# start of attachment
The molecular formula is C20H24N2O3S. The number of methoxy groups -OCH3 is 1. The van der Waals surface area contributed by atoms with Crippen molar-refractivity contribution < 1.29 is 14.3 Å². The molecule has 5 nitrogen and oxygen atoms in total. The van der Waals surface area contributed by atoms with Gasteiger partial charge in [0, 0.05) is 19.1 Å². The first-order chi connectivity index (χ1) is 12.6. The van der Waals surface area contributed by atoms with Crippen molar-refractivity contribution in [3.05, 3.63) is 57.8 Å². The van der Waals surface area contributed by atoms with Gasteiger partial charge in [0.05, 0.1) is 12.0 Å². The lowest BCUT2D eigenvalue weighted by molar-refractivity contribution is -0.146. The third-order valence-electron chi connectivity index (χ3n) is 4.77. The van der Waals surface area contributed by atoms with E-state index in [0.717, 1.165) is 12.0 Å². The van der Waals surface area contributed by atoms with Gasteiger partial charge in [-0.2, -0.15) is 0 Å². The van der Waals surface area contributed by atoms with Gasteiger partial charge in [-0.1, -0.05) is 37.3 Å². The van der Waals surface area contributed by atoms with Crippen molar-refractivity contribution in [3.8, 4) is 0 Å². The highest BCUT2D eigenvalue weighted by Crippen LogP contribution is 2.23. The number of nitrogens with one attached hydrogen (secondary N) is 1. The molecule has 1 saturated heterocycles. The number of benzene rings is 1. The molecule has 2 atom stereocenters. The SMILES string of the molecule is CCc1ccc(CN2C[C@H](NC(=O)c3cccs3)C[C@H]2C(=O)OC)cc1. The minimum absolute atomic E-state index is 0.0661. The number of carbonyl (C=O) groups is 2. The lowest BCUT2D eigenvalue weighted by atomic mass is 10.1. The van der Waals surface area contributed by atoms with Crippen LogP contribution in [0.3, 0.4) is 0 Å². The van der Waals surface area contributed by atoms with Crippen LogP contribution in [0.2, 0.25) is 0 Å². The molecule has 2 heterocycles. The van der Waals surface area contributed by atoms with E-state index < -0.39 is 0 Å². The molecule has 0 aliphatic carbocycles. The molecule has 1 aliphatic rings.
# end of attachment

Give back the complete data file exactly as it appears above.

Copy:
The molecular formula is C20H24N2O3S. The number of methoxy groups -OCH3 is 1. The van der Waals surface area contributed by atoms with Crippen molar-refractivity contribution < 1.29 is 14.3 Å². The molecule has 5 nitrogen and oxygen atoms in total. The van der Waals surface area contributed by atoms with Gasteiger partial charge in [0, 0.05) is 19.1 Å². The first-order chi connectivity index (χ1) is 12.6. The van der Waals surface area contributed by atoms with Crippen molar-refractivity contribution in [3.05, 3.63) is 57.8 Å². The van der Waals surface area contributed by atoms with Gasteiger partial charge in [0.05, 0.1) is 12.0 Å². The lowest BCUT2D eigenvalue weighted by molar-refractivity contribution is -0.146. The third-order valence-electron chi connectivity index (χ3n) is 4.77. The van der Waals surface area contributed by atoms with E-state index in [0.717, 1.165) is 12.0 Å². The van der Waals surface area contributed by atoms with Gasteiger partial charge in [-0.2, -0.15) is 0 Å². The van der Waals surface area contributed by atoms with Gasteiger partial charge in [-0.1, -0.05) is 37.3 Å². The van der Waals surface area contributed by atoms with Crippen molar-refractivity contribution in [3.8, 4) is 0 Å². The highest BCUT2D eigenvalue weighted by Crippen LogP contribution is 2.23. The number of nitrogens with one attached hydrogen (secondary N) is 1. The molecule has 1 saturated heterocycles. The number of benzene rings is 1. The molecule has 2 atom stereocenters. The SMILES string of the molecule is CCc1ccc(CN2C[C@H](NC(=O)c3cccs3)C[C@H]2C(=O)OC)cc1. The minimum absolute atomic E-state index is 0.0661. The number of carbonyl (C=O) groups is 2. The lowest BCUT2D eigenvalue weighted by atomic mass is 10.1. The van der Waals surface area contributed by atoms with Crippen LogP contribution in [0.3, 0.4) is 0 Å². The van der Waals surface area contributed by atoms with Crippen LogP contribution in [0.2, 0.25) is 0 Å². The molecule has 2 heterocycles. The van der Waals surface area contributed by atoms with E-state index < -0.39 is 0 Å². The molecule has 0 aliphatic carbocycles. The molecule has 1 aliphatic rings.